This article was originally published by the Peace Research Institute Oslo (PRIO) on 8 June 2016.
In the recent World Humanitarian Summit in Istanbul 23-24 May, the interconnections between humanitarianism, development and security were highlighted. Recognising that humanitarian assistance alone cannot address ‘the needs of over 130 million of the world’s most vulnerable people’, the conference chair’s summary report states: ‘A new and coherent approach is required based on addressing root causes, increasing political diplomacy for prevention and conflict resolution, and bringing humanitarian, development and peace-building efforts together’ (page 2). Similarly, the background report of the UN Secretary General – One Humanity: shared responsibility – prescribes the merger of humanitarian policies with peace and development agendas. These agendas include the prevention and management of conflict and disaster, the building of institutions conducive to ‘the protection of civilians’, the fight against terrorism, and the building of ‘resilient societies’.
Yet, while coordination across these policy domains is certainly needed, the current challenge for humanitarianism is rather to establish a clearer division of labour between them, where humanitarian relief retains its political neutrality, development aid its concern with justice, and where policies of peace and security maintain focused on the mitigation of international and civil war rather than a broader humanitarian agenda of ‘human security’.
Reichstag building Berlin view from west before sunset, Courtesey of Wikimedia Commons, Jürgen Matern
This article was originally published by Carnegie Europe on 7 June 2016.
The German government will soon publish a new defense white paper, a strategy document setting out guidelines for German defense policy, the first since 2006.
This paper has already received some attention abroad, mainly in the UK in the context of the country’s referendum on EU membership on June 23, due to extensive press coverage of Germany’s alleged ambition to build an “EU army.” However, the improbable rhetorical aim of a European defense union obscures the more interesting aspects of Germany’s evolving defense policy and its growing significance for European defense.
Germany has long had difficult debates about its military role in European and global security, going back to the Social Democratic–Green government’s support for the NATO intervention in Kosovo in 1999. Germany’s military contributions since then have fluctuated from strong support for the International Security Assistance Force (ISAF) mission in Afghanistan during the 2000s to its abstention from the UN Security Council resolution preceding NATO’s military intervention in Libya in 2011.
Peace dove, courtesy Dan Slee/Flickr
This article was originally published by OpenDemocracy on 1 June 2016.
“Get real!” they say, in a thousand different ways, but mostly as a call for conformity, not awakening.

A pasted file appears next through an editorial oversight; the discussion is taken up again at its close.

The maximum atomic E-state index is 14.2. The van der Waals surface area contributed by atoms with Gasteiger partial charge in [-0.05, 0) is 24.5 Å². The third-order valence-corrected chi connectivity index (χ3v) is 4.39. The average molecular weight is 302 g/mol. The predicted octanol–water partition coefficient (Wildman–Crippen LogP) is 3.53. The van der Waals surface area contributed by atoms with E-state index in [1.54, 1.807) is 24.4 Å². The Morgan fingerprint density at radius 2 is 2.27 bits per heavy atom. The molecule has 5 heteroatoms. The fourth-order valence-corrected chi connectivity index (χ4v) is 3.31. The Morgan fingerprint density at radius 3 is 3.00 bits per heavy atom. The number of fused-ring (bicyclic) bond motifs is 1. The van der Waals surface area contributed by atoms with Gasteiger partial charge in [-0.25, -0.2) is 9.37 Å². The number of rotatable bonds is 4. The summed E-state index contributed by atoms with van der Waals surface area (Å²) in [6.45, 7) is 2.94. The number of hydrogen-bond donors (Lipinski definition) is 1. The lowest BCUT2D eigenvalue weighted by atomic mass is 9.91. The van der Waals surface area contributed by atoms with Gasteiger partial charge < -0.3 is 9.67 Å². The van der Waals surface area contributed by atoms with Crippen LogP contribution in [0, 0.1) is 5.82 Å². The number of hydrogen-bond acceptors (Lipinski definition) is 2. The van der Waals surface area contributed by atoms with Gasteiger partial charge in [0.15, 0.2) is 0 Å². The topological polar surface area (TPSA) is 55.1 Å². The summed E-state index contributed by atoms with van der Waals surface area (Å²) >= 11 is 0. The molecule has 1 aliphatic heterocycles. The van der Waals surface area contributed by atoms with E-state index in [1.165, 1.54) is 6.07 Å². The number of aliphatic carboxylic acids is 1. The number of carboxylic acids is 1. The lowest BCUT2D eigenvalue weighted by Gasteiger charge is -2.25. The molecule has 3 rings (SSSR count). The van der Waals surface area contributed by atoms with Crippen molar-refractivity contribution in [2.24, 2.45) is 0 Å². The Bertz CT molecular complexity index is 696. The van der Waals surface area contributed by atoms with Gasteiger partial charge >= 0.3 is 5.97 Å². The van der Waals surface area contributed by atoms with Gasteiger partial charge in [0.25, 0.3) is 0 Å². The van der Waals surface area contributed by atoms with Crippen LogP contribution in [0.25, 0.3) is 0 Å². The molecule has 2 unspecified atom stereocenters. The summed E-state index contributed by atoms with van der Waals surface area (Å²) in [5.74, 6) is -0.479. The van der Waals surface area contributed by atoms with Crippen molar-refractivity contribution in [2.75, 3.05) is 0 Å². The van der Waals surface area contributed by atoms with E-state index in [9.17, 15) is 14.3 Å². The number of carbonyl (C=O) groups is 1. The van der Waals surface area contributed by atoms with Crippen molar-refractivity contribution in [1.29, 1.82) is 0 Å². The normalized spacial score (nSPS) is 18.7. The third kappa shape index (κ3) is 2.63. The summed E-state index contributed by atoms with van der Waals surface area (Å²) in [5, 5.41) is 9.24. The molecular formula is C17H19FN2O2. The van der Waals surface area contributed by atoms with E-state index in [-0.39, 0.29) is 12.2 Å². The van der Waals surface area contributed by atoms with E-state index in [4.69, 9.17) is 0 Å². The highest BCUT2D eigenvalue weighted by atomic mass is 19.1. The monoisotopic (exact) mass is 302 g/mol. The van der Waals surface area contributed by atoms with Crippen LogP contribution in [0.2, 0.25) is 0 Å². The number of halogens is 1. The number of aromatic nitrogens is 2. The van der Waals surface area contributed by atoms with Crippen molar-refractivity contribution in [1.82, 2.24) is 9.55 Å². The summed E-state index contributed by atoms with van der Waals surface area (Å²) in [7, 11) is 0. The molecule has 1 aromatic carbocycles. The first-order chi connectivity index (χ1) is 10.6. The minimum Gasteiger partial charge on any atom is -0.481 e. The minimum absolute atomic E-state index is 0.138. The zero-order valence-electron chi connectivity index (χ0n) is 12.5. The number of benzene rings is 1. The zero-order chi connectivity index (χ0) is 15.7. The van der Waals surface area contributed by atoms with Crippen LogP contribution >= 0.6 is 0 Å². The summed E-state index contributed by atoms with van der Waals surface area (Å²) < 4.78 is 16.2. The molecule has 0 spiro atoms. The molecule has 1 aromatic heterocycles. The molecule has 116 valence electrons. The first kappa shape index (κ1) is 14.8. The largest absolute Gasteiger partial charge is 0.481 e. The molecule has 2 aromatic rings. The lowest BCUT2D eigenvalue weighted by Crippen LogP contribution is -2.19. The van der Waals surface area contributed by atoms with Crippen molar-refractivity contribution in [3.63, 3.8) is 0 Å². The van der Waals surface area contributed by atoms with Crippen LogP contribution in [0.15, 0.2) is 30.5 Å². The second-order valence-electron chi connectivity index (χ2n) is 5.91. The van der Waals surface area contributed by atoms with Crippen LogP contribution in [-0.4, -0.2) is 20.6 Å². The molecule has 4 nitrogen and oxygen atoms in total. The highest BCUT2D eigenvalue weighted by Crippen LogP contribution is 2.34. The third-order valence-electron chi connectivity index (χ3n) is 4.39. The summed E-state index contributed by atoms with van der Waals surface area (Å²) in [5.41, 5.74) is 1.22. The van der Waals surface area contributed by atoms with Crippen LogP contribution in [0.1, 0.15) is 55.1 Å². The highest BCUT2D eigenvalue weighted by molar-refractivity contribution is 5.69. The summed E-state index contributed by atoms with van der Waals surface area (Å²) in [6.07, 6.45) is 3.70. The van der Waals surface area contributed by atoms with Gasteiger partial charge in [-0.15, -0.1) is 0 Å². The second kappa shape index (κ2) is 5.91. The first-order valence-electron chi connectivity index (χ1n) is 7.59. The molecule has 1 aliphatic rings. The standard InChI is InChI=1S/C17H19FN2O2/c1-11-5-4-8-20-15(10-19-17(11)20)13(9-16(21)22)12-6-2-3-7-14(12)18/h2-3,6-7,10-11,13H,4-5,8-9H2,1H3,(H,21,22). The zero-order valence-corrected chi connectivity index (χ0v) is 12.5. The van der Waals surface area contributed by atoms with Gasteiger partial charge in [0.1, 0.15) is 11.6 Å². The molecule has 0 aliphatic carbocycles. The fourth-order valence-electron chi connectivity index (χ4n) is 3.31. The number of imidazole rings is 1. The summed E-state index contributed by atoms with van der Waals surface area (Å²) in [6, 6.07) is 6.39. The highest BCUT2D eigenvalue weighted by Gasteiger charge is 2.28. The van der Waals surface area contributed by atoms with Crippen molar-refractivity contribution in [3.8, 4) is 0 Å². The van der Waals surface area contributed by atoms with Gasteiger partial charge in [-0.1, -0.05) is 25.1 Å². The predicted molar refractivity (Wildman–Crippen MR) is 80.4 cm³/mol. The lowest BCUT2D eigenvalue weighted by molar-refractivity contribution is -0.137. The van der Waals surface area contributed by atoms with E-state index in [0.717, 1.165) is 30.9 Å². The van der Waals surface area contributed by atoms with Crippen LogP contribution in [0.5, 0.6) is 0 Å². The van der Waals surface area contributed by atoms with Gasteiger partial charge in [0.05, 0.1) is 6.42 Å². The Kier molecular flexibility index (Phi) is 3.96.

At its best, spiritual life is fundamentally about a deeper engagement with reality, a turn towards the confounding fullness of life, not an attempt to escape it. The idea that a renewal of progressive politics might require a spiritual turn is therefore about courage, about squaring up to those neglected features of reality that have untapped political potential.
One way to get real is to consider Neal Lawson’s excellent analysis on the existential threats to social democracy. Many believe in a beneficent state that arose from an alignment of class, governance and the cold war, when politics was national and industrial. But this state is clearly failing to adapt to a global and post-industrial world.
Part of the solution, Lawson suggests, is that we need a more visceral appreciation for values and activities that are not materialistic. We can still love our homes and our gadgets, but we need to dethrone consumption as our lodestar and touchstone. That means fostering passion for the time rich, relationship rich, experience rich and purpose rich lives we want to live.
The Eifel tower lit up with the EU flag, courtesy looking4poetry/flickr
This article was originally published by European Geostrategy on 3 June 2016.
The idea of eurocentrism has been both debated and somewhat discredited in recent years. Philosophically, a realisation that European Enlightenment thought was perhaps more hegemonic than universal has led to a wider appreciation of alternative knowledge systems from further afield. Politically, a similar shift in the centre of gravity has displaced ‘the West’ as the paradigm of progress and development, helped by the economic rise of ‘the rest’. And on a more profane level, the navel-gazing of European policy-makers has also been challenged as too inward-focused in an increasingly competitive world.
As the European Union (EU) prepares to launch the new Global Strategy, it is worth examining how much it really has moved on; has it managed to come to terms with an increasingly non-eurocentric order? Can it craft a strategy which is assertively European yet realistically conscious of its external partners? A key consideration in gauging this is examining how these partners view Europe – what they think of its global role and how they see it developing. Such perceptions, although not fundamental drivers of policy formulation, nevertheless shape the reality within which decisions are taken, and are arguably often overlooked in the study of international relations.